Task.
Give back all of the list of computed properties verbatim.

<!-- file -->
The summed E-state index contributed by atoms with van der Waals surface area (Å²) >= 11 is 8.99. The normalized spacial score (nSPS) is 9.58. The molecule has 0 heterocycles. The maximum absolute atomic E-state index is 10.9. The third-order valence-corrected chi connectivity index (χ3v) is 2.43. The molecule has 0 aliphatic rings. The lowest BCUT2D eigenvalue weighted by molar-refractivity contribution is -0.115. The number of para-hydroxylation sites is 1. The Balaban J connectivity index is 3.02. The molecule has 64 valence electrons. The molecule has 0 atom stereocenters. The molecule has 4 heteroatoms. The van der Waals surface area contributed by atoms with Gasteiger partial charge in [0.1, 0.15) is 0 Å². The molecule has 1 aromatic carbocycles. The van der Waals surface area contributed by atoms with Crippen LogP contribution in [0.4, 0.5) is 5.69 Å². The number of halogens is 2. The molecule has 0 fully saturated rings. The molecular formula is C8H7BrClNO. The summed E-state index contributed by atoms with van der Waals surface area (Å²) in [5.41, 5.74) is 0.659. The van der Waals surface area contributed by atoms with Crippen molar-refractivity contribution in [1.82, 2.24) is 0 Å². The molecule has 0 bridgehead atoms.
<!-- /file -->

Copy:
The summed E-state index contributed by atoms with van der Waals surface area (Å²) >= 11 is 8.99. The normalized spacial score (nSPS) is 9.58. The molecule has 0 heterocycles. The maximum absolute atomic E-state index is 10.9. The third-order valence-corrected chi connectivity index (χ3v) is 2.43. The molecule has 0 aliphatic rings. The lowest BCUT2D eigenvalue weighted by molar-refractivity contribution is -0.115. The number of para-hydroxylation sites is 1. The Balaban J connectivity index is 3.02. The molecule has 64 valence electrons. The molecule has 0 atom stereocenters. The molecule has 4 heteroatoms. The van der Waals surface area contributed by atoms with Gasteiger partial charge in [0.1, 0.15) is 0 Å². The molecule has 1 aromatic carbocycles. The van der Waals surface area contributed by atoms with Crippen LogP contribution in [0.4, 0.5) is 5.69 Å². The number of halogens is 2. The molecule has 0 fully saturated rings. The molecular formula is C8H7BrClNO. The summed E-state index contributed by atoms with van der Waals surface area (Å²) in [5.41, 5.74) is 0.659. The van der Waals surface area contributed by atoms with Crippen molar-refractivity contribution in [1.82, 2.24) is 0 Å². The molecule has 0 bridgehead atoms.